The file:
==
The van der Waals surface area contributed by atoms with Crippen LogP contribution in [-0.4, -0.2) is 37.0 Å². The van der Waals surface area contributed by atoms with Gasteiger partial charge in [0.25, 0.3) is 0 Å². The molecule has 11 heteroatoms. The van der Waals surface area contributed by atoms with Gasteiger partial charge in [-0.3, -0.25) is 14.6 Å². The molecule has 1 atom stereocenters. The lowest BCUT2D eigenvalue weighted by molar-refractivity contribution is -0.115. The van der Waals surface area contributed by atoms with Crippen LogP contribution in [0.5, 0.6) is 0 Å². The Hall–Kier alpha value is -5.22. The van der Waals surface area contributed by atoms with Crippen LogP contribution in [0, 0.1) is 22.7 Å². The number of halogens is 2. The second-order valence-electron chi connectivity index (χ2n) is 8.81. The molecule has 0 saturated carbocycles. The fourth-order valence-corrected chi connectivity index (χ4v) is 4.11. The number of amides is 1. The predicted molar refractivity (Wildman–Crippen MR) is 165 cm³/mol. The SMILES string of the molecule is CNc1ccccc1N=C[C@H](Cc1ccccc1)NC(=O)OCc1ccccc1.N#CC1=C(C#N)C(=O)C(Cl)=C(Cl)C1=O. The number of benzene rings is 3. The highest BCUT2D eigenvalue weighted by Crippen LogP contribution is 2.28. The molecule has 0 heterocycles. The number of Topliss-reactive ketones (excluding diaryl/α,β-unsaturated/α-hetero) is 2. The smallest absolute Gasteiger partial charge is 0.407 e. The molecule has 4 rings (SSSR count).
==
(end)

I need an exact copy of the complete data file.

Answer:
The van der Waals surface area contributed by atoms with Crippen LogP contribution in [-0.4, -0.2) is 37.0 Å². The van der Waals surface area contributed by atoms with Gasteiger partial charge in [0.25, 0.3) is 0 Å². The molecule has 11 heteroatoms. The van der Waals surface area contributed by atoms with Gasteiger partial charge in [-0.3, -0.25) is 14.6 Å². The molecule has 1 atom stereocenters. The lowest BCUT2D eigenvalue weighted by molar-refractivity contribution is -0.115. The van der Waals surface area contributed by atoms with Crippen LogP contribution in [0.5, 0.6) is 0 Å². The Hall–Kier alpha value is -5.22. The van der Waals surface area contributed by atoms with Crippen LogP contribution in [0, 0.1) is 22.7 Å². The number of halogens is 2. The second-order valence-electron chi connectivity index (χ2n) is 8.81. The molecule has 0 saturated carbocycles. The fourth-order valence-corrected chi connectivity index (χ4v) is 4.11. The number of amides is 1. The predicted molar refractivity (Wildman–Crippen MR) is 165 cm³/mol. The SMILES string of the molecule is CNc1ccccc1N=C[C@H](Cc1ccccc1)NC(=O)OCc1ccccc1.N#CC1=C(C#N)C(=O)C(Cl)=C(Cl)C1=O. The number of benzene rings is 3. The highest BCUT2D eigenvalue weighted by Crippen LogP contribution is 2.28. The molecule has 0 heterocycles. The number of Topliss-reactive ketones (excluding diaryl/α,β-unsaturated/α-hetero) is 2. The smallest absolute Gasteiger partial charge is 0.407 e. The molecule has 4 rings (SSSR count).